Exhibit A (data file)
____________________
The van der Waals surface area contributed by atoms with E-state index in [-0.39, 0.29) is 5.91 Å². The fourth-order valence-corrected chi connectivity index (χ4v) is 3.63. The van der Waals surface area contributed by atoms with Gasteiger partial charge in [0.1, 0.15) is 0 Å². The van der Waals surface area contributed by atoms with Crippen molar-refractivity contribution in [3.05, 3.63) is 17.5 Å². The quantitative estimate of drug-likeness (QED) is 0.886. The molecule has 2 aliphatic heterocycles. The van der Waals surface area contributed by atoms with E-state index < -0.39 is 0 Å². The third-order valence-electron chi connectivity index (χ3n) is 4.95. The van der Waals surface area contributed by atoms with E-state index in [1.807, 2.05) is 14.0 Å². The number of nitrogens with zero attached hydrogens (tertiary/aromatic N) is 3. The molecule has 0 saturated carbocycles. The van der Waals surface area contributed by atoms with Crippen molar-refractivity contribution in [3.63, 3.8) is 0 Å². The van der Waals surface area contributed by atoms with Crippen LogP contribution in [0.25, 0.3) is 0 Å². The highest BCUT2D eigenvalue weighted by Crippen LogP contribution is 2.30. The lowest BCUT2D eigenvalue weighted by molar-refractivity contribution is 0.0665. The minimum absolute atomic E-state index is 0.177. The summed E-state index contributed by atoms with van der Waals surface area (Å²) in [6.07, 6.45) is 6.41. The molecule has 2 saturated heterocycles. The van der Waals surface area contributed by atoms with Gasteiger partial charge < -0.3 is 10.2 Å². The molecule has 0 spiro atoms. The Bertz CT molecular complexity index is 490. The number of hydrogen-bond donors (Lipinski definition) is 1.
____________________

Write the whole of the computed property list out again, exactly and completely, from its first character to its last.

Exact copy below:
The van der Waals surface area contributed by atoms with E-state index in [-0.39, 0.29) is 5.91 Å². The fourth-order valence-corrected chi connectivity index (χ4v) is 3.63. The van der Waals surface area contributed by atoms with Gasteiger partial charge in [0.1, 0.15) is 0 Å². The van der Waals surface area contributed by atoms with Crippen molar-refractivity contribution in [3.05, 3.63) is 17.5 Å². The quantitative estimate of drug-likeness (QED) is 0.886. The molecule has 2 aliphatic heterocycles. The van der Waals surface area contributed by atoms with E-state index < -0.39 is 0 Å². The third-order valence-electron chi connectivity index (χ3n) is 4.95. The van der Waals surface area contributed by atoms with E-state index in [1.807, 2.05) is 14.0 Å². The number of nitrogens with zero attached hydrogens (tertiary/aromatic N) is 3. The molecule has 0 saturated carbocycles. The van der Waals surface area contributed by atoms with Crippen molar-refractivity contribution in [3.63, 3.8) is 0 Å². The van der Waals surface area contributed by atoms with Crippen LogP contribution in [0.25, 0.3) is 0 Å². The highest BCUT2D eigenvalue weighted by Crippen LogP contribution is 2.30. The lowest BCUT2D eigenvalue weighted by molar-refractivity contribution is 0.0665. The minimum absolute atomic E-state index is 0.177. The summed E-state index contributed by atoms with van der Waals surface area (Å²) in [6.07, 6.45) is 6.41. The molecule has 2 saturated heterocycles. The van der Waals surface area contributed by atoms with Gasteiger partial charge < -0.3 is 10.2 Å². The molecule has 0 spiro atoms. The Bertz CT molecular complexity index is 490. The number of hydrogen-bond donors (Lipinski definition) is 1.